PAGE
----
Professionally and personally meaningful learning happens often during global health outreach. Understanding this impact has important policy, economic, and programmatic implications. With the aid of improved monitoring and evaluation frameworks, the simple act of attempting to measure “reverse innovation” may represent a shift in how global health partnerships are perceived, drawing attention to the two-way learning and benefits that occur and improving effectiveness in global health partnership spending.
Global health; Twinning partnership; Collaboration; Health systems partnership; Reverse innovation; Africa
The growth of accreditation programs in low- and middle-income countries (LMICs) provides important examples of innovations in leadership, governance and mission which could be adopted in developed countries. While these accreditation programs in LMICs follow the basic structure and process of accreditation systems in the developed world, with written standards and an evaluation by independent surveyors, they differ in important ways. Their focus is primarily on improving overall care country-wide while supporting the weakest facilities. In the developed world accreditation efforts tend to focus on identifying the best institutions as those are typically the only ones who can meet stringent and difficult evaluative criteria.
The Joint Learning Network for Universal Health Coverage (JLN), is an initiative launched in 2010 that enables policymakers aiming for UHC to learn from each other’s successes and failures. The JLN is primarily comprised of countries in the midst of implementing complex health financing reforms that involve an independent purchasing agency that buys care from a mix of public and private providers [Lancet 380: 933-943, 2012]. One of the concerns for participating countries has been how to preserve or improve quality during rapid expansion in coverage. Accreditation is one important mechanism available to countries to preserve or improve quality that is in common use in many LMICs today.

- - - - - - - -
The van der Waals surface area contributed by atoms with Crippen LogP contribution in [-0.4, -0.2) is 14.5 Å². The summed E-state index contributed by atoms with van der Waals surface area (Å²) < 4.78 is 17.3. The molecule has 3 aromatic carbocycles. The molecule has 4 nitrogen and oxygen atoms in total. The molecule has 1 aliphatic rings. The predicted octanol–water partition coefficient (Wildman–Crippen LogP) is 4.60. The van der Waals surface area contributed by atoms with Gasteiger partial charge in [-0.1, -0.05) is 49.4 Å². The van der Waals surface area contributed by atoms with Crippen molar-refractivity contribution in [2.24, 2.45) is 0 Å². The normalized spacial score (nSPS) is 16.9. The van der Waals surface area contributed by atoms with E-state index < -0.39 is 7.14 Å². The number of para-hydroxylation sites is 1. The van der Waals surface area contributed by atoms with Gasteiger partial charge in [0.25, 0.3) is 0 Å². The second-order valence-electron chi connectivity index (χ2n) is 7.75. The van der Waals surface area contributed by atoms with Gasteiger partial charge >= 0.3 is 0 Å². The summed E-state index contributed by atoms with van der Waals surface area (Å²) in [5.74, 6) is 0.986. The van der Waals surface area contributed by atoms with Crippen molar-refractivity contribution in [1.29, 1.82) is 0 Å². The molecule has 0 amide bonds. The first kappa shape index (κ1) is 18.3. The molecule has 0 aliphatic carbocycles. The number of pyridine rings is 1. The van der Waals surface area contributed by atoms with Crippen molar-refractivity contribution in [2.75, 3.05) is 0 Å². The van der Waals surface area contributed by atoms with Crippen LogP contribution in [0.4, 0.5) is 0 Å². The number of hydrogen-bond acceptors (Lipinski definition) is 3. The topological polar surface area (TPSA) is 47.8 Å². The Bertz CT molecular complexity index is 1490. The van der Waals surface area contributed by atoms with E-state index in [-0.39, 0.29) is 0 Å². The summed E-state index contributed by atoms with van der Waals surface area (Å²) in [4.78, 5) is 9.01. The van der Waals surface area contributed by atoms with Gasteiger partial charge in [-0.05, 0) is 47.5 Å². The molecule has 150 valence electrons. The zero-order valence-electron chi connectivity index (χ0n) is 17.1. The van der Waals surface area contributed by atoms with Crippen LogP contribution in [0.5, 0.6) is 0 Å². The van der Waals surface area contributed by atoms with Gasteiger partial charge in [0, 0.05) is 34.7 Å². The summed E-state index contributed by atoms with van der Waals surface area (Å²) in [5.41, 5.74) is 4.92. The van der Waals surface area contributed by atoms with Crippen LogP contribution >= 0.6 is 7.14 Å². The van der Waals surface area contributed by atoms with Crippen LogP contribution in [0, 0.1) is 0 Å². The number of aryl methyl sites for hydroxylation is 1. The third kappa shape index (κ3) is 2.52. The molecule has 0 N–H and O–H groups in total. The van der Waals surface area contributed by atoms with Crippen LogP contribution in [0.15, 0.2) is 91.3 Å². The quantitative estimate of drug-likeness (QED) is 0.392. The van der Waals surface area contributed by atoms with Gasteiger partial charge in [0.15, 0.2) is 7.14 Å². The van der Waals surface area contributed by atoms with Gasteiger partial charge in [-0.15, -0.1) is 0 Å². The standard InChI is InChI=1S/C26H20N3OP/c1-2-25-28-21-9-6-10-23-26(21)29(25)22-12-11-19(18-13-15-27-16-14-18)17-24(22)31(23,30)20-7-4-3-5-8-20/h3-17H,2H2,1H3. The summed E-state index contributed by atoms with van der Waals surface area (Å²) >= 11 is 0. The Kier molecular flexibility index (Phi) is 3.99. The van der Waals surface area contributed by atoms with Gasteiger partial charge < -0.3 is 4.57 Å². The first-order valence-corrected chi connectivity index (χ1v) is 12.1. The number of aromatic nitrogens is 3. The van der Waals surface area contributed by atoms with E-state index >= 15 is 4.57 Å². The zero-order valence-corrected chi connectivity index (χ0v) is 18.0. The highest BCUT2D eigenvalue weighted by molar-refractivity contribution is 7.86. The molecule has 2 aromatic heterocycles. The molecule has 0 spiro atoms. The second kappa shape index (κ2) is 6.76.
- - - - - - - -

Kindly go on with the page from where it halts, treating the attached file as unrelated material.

This paper describes the results of a meeting of the JLN countries held in Bangkok in April of 2013, at which the current state of accreditation programs was discussed. During that meeting, a number of innovative approaches to accreditation in LMICs were identified, many of which, if adopted more broadly, might enhance health care quality and patient safety in the developed world.
Electronic supplementary material
The online version of this article (doi:10.1186/s12992-014-0065-9) contains supplementary material, which is available to authorized users.
Innovation in accreditation; Quality improvement; Low and middle-income countries